Word pairs revisited


Registered Senior Member
Gangesha, the foubder of Ultra Logical School of Navya Nyaya, posited that when a pair of words is used, the shorter one precedes the longer one, as a rule. Of course he did recognise a few exceptions, which went to prove the rule.

Apply it to Englisjh Man-woman

Man-wife. { I pronoune you as MAN and wife}

For Indian Languages, the rule is modified a bit. When GENDER is known, female name precedes.


Pals, there are IMMORTAL love legends in Punjabi. In all of them woman's name is first, EXCEPT Mirza Sahiban.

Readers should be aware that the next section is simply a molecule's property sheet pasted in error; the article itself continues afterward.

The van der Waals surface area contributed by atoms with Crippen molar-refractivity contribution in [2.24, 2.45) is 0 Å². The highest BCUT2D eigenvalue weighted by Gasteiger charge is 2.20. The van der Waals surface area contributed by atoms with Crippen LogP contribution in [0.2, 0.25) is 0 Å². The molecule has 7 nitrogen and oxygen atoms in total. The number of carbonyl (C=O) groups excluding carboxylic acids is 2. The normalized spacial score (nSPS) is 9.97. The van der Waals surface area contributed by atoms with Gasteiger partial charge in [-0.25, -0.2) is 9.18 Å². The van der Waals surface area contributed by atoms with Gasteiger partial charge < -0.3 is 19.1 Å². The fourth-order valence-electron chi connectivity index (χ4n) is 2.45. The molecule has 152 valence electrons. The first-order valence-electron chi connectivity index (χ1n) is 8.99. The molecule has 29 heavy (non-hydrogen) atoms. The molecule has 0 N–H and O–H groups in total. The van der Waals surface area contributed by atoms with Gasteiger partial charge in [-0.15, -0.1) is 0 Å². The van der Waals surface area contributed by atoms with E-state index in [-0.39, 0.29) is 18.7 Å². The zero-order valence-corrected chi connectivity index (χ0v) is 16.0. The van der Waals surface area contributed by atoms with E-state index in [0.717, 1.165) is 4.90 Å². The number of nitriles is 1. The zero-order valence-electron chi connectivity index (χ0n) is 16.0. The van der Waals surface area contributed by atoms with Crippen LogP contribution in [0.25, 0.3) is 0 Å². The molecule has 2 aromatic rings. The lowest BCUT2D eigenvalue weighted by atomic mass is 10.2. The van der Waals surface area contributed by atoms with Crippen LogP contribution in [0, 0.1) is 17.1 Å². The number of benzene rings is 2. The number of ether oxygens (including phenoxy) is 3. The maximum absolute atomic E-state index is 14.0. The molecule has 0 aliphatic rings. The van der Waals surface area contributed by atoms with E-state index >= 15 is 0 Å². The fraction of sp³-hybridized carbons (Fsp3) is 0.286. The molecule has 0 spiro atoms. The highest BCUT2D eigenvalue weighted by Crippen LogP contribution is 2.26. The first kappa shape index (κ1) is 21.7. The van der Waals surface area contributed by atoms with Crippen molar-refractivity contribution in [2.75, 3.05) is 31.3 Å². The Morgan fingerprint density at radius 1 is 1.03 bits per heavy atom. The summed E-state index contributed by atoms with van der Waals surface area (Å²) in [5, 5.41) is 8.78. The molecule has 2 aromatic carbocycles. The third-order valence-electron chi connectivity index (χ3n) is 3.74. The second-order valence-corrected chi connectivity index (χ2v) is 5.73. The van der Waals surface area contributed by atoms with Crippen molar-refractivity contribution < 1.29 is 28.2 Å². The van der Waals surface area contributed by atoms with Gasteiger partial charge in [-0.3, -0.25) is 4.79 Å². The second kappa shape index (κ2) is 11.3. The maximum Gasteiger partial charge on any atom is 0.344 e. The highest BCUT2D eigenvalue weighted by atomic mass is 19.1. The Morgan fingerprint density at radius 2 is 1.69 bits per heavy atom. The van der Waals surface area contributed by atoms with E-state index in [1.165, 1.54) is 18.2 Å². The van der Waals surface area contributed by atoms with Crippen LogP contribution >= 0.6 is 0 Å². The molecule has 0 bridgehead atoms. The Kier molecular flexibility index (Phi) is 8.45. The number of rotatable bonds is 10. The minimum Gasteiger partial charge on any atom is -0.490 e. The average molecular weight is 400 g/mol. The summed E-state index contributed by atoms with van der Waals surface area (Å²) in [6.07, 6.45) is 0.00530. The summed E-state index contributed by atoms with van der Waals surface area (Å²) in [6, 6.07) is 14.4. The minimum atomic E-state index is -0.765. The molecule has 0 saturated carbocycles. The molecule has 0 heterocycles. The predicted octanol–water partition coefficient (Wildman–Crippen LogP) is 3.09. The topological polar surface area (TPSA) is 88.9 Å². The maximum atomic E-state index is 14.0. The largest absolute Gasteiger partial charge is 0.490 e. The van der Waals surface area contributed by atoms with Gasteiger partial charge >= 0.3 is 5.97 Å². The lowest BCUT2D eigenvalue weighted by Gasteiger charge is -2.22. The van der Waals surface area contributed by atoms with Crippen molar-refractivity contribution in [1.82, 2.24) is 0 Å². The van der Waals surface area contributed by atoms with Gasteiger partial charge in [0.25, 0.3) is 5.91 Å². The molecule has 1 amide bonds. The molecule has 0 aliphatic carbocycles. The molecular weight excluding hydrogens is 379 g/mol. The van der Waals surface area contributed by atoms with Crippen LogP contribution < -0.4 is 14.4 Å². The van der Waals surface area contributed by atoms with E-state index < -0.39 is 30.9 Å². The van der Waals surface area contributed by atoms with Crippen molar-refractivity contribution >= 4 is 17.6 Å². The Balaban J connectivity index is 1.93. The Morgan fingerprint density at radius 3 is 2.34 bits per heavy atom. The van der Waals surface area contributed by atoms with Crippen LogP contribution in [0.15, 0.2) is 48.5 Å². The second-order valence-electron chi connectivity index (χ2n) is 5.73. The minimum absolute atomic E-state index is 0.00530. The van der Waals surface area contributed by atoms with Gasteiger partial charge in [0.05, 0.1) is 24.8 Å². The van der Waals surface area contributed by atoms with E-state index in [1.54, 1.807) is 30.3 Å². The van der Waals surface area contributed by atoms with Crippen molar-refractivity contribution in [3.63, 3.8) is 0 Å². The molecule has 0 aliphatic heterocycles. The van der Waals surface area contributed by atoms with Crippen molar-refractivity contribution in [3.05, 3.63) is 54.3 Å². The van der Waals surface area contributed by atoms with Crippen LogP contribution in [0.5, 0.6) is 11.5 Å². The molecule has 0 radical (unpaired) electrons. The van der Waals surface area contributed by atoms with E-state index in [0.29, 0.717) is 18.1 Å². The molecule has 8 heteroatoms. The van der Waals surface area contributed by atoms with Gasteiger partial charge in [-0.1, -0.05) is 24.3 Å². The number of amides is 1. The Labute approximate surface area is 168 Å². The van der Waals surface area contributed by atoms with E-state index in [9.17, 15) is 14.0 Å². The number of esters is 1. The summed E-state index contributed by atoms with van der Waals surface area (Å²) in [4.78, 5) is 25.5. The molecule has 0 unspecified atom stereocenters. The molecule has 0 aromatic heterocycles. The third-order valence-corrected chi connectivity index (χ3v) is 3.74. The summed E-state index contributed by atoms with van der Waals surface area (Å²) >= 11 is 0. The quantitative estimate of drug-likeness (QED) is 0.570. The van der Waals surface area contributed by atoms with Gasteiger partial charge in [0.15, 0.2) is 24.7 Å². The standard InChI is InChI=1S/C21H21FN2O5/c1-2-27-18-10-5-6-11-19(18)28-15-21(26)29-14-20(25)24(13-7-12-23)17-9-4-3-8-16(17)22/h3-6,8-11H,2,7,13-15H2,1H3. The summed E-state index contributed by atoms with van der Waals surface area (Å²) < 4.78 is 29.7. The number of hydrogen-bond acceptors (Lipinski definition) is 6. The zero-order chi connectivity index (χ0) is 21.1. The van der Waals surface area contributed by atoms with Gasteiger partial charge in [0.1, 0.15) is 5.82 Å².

A tragic tale, but where Sahiban clearly betrayed her lover Mirza. Both died at her brothers' hands. Its BTW.
In English we teach the construction known as the tricolon: a monosyllabic word, followed by a polysyllabic word, ending with a multi-word phrase. This has a very powerful effect on the listener/reader and all good orators and writers use it. The most famous example in the USA is:
the Declaration of Independence said:
. . . . life, liberty and the pursuit of happiness.
But every language is different. There are very few monosyllables in Spanish and almost none in Italian, so this technique is impossible to use. And even in some languages with many monosyllables such as French and German, a noun is almost never presented without an article (le, la, les -- der, die, das), so it doesn't work.
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